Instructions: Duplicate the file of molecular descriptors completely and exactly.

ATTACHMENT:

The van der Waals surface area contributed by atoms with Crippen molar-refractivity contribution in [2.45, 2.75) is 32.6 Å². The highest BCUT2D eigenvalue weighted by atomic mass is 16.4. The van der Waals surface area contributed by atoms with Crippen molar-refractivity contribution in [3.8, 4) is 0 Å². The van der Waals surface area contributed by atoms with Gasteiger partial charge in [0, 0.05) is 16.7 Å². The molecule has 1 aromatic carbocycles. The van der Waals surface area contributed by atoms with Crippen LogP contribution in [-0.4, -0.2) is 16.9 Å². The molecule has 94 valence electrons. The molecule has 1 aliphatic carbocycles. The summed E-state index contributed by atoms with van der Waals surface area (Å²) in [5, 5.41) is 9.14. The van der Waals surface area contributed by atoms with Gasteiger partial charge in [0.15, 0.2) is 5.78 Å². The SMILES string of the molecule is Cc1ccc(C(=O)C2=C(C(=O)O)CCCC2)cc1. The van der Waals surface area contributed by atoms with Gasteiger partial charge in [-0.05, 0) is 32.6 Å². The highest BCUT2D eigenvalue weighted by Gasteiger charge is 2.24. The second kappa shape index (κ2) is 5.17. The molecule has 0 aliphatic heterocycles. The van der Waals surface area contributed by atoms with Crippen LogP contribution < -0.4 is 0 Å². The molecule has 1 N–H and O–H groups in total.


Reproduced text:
The van der Waals surface area contributed by atoms with Crippen molar-refractivity contribution in [2.45, 2.75) is 32.6 Å². The highest BCUT2D eigenvalue weighted by atomic mass is 16.4. The van der Waals surface area contributed by atoms with Crippen molar-refractivity contribution in [3.8, 4) is 0 Å². The van der Waals surface area contributed by atoms with Gasteiger partial charge in [0, 0.05) is 16.7 Å². The molecule has 1 aromatic carbocycles. The van der Waals surface area contributed by atoms with Crippen LogP contribution in [-0.4, -0.2) is 16.9 Å². The molecule has 94 valence electrons. The molecule has 1 aliphatic carbocycles. The summed E-state index contributed by atoms with van der Waals surface area (Å²) in [5, 5.41) is 9.14. The van der Waals surface area contributed by atoms with Gasteiger partial charge in [0.15, 0.2) is 5.78 Å². The SMILES string of the molecule is Cc1ccc(C(=O)C2=C(C(=O)O)CCCC2)cc1. The van der Waals surface area contributed by atoms with Gasteiger partial charge in [-0.05, 0) is 32.6 Å². The highest BCUT2D eigenvalue weighted by Gasteiger charge is 2.24. The second kappa shape index (κ2) is 5.17. The molecule has 0 aliphatic heterocycles. The van der Waals surface area contributed by atoms with Crippen LogP contribution < -0.4 is 0 Å². The molecule has 1 N–H and O–H groups in total.